Pupil outrage after girl, 13, with rare hair-loss disease refused right to wear cap at school

Ella Goodwin has been told she can’t wear a cap to school

Students have protested in solidarity with a Derbyshire teenager who has allegedly been told she cannot wear a cap to school, despite her losing her hair due to illness.

The group of around 50 teenagers stood outside Heritage High School, in Clowne, this morning in support of their classmate, Ella Goodwin and say they will continue to do so every day until their demands are met.

It comes after Ella’s parents, Shaun and Joanne, called on the school to allow the Year 9 pupil to wear a baseball cap and hoodie during the school day to allow her to ‘maintain her dignity’, the Derbyshire Times reports.

Ella’s parents, Shaun and Joanne, called on the school to allow the Year 9 pupil to wear a baseball cap and hoodie during the school day (SWNS)
Read More
‘Selfless’ paramedic mum told she can’t have life-saving cancer treatment on NHS

‘Fighting for her’

Protest organiser, Aimee Burnell, is in the same year as the 13-year-old and after hearing her story said she decided to round up her fellow students to call for better understanding of her situation.

Speaking at the protest, she said: “Me and my friend saw online that Ella had a disease that was causing her to lose her hair and we thought why don’t we say something online on social media and why don’t we all gather outside of school and get everyone there to show the school that we care about her.

Ella Goodwin, 13, seen with parents Shaun and Joanne has lost her hair due to illness. She doesn't want to wear a wig but is being told she cannot wear a cap to school

"That’s what we’ve done, we’ve gathered about 50 people with signs to fight for her. We're staying out until the buses come and then go home but we’re going to do it every single day until they allow her to come to school.”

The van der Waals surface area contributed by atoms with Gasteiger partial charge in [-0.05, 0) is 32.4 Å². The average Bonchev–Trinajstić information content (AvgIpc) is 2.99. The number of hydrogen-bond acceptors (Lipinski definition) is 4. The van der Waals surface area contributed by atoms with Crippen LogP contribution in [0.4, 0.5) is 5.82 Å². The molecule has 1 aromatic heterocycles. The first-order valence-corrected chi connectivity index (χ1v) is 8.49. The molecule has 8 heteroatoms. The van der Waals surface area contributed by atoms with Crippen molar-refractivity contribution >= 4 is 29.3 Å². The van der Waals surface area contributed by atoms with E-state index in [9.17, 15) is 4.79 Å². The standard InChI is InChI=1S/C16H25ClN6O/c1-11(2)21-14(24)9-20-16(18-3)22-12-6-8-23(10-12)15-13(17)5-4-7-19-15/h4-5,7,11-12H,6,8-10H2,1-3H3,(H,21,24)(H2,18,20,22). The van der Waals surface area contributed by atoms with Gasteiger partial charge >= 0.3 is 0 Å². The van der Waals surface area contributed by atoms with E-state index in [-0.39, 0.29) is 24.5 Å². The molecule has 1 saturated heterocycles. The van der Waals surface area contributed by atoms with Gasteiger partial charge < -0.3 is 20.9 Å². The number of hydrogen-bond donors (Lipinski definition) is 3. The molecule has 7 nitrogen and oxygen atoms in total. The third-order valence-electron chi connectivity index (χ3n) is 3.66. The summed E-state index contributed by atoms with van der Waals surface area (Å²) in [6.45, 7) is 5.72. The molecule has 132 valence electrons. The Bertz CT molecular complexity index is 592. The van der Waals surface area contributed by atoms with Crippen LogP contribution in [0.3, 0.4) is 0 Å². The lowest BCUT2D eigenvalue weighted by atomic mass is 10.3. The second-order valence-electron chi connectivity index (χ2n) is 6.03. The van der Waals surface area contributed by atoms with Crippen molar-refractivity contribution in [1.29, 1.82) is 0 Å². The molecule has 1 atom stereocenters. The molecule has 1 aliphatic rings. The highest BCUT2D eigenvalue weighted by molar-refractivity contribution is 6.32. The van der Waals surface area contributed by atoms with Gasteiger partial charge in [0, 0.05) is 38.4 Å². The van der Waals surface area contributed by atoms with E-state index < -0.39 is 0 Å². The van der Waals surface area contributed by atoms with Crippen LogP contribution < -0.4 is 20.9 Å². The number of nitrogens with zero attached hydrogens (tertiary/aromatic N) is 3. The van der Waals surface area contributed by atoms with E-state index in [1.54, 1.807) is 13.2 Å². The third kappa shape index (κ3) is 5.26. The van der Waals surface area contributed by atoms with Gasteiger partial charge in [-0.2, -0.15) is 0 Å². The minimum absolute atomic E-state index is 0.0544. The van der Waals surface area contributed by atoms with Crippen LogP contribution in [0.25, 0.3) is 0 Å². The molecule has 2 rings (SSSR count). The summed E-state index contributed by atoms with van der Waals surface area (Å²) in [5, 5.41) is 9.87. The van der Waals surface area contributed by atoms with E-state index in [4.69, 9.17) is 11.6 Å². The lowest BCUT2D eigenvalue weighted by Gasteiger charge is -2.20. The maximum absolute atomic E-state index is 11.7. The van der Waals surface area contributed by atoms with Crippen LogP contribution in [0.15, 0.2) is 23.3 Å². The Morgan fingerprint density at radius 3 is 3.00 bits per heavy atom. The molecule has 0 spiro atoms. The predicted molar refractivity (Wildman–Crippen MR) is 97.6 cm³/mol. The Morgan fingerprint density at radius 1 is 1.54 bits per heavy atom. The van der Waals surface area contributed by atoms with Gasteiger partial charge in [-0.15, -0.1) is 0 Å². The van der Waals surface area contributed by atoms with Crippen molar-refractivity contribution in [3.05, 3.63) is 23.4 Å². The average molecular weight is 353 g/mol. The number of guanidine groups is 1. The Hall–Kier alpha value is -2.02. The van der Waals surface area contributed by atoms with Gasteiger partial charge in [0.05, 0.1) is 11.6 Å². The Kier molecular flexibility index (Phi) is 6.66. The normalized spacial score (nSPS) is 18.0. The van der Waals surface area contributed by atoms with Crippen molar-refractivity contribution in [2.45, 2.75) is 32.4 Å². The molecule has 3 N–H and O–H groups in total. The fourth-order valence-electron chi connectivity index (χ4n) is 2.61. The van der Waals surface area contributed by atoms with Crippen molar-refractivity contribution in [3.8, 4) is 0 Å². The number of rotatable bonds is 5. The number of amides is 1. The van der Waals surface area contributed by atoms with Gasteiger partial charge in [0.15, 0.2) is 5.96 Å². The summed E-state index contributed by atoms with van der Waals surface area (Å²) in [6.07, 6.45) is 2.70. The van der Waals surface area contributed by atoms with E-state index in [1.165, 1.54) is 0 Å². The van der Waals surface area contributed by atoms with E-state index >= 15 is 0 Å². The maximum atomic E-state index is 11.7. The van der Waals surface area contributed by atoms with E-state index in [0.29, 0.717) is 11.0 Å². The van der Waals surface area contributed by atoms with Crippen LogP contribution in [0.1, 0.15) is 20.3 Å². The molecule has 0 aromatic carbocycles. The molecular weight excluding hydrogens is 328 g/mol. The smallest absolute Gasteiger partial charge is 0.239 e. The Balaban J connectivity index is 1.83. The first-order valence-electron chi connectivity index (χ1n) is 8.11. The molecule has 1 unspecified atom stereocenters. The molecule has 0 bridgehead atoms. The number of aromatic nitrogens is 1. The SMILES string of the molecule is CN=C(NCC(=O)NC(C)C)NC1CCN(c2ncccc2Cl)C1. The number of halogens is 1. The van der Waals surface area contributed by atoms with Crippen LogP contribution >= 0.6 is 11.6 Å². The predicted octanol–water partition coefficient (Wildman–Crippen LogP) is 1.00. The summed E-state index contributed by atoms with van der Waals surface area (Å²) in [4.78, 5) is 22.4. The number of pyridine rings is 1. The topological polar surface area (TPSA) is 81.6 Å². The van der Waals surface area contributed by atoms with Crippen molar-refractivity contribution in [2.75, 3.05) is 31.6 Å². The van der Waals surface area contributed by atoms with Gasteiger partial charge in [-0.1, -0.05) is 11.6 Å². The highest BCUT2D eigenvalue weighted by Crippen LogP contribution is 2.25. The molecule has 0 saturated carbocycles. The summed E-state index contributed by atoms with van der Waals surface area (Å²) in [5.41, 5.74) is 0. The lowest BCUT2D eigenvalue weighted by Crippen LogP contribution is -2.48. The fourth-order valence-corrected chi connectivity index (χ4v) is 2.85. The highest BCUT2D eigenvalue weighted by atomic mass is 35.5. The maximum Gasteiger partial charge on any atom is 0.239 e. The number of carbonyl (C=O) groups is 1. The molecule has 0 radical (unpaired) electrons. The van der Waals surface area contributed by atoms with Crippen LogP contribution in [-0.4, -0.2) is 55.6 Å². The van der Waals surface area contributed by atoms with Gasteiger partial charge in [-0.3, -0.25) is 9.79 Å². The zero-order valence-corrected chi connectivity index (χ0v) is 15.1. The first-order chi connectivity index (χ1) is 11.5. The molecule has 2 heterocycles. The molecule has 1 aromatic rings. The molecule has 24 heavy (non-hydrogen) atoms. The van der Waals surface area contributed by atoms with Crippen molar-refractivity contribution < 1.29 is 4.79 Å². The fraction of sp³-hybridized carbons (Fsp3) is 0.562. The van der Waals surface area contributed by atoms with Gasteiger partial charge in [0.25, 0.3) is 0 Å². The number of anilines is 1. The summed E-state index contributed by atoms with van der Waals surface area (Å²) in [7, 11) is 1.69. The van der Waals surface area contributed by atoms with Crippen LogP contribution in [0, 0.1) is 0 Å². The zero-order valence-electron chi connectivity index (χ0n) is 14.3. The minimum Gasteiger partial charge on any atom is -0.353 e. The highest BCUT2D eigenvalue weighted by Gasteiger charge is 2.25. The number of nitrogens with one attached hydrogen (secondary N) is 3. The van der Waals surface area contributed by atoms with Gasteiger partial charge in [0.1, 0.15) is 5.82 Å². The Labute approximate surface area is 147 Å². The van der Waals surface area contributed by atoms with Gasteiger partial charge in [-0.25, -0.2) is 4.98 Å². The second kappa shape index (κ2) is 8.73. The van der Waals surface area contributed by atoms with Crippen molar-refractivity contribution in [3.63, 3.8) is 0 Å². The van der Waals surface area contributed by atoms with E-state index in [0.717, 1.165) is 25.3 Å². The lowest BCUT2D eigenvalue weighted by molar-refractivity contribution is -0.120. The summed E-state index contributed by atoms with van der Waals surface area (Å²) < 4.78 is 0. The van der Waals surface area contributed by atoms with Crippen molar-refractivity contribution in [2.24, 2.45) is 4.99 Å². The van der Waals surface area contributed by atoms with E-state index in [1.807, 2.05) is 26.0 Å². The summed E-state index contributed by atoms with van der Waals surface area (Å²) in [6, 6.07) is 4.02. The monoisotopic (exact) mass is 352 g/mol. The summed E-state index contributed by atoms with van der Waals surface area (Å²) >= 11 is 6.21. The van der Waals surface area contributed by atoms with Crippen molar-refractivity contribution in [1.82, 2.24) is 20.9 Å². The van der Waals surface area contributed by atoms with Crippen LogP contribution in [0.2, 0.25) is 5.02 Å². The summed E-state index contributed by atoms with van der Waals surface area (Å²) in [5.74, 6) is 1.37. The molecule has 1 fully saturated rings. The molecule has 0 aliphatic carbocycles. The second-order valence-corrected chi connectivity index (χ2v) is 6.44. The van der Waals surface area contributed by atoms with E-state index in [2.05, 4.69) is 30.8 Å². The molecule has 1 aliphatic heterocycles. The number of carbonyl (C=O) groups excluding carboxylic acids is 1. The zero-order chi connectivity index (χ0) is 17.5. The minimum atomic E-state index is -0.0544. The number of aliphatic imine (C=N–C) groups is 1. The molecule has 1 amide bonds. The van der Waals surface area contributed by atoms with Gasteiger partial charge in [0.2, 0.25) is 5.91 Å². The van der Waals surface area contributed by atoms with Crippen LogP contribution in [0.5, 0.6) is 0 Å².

It is alleged the group, who were all wearing caps as a sign of solidarity, were locked outside the school gates as they protested but this has not been confirmed.

‘This girl deserves some dignity’

Nikki-dawn Lindley, whose son joined the protest, added: “The kids have gone wearing hats and the school has refused to let them in and closed the gates not informing any parents just sent out a msg saying your child has not registered. This girl deserves some dignity and wants to be in school bit is been refused on a silly uniform policy.”

Students protested outside Heritage High School this morning in solidarity with their fellow pupil Ella Goodwin who has allegedly been told she cannot wear a cap to school despite losing her hair due to illness

Ella, from Clowne, has been battling chronic recurrent multifocal osteomyelitis (CRMO) for over two years, a rare and serious disease which causes severe pain and swelling in the bones, and has recently lost large parts of her hair.

Speaking to the Derbyshire Times on Friday, Shaun said the family had been told “point blank ‘no’ she’s not wearing it” – however Heritage High School said discussions remained ongoing around whether Ella can wear cap and hoodie.

School ‘in discussions to make sure she feels as comfortable as possible’

A school spokesperson said: “We are continuing to do everything we can to ensure the student and her family are appropriately supported through this challenging period.

"We are currently in discussions about making further necessary arrangements, including around uniform requirements, to ensure she feels as comfortable and supported as possible when at school.”

Over the weekend, a petition calling on Heritage High to change how they treat their students was set up and it has now gained over 1,100 signatures.

A message from the editor:

Thank you for reading. NationalWorld is a new national news brand, produced by a team of journalists, editors, video producers and designers who live and work across the UK. Find out more about who’s who in the team, and our editorial values. We want to start a community among our readers, so please follow us on Facebook, Twitter and Instagram, and keep the conversation going.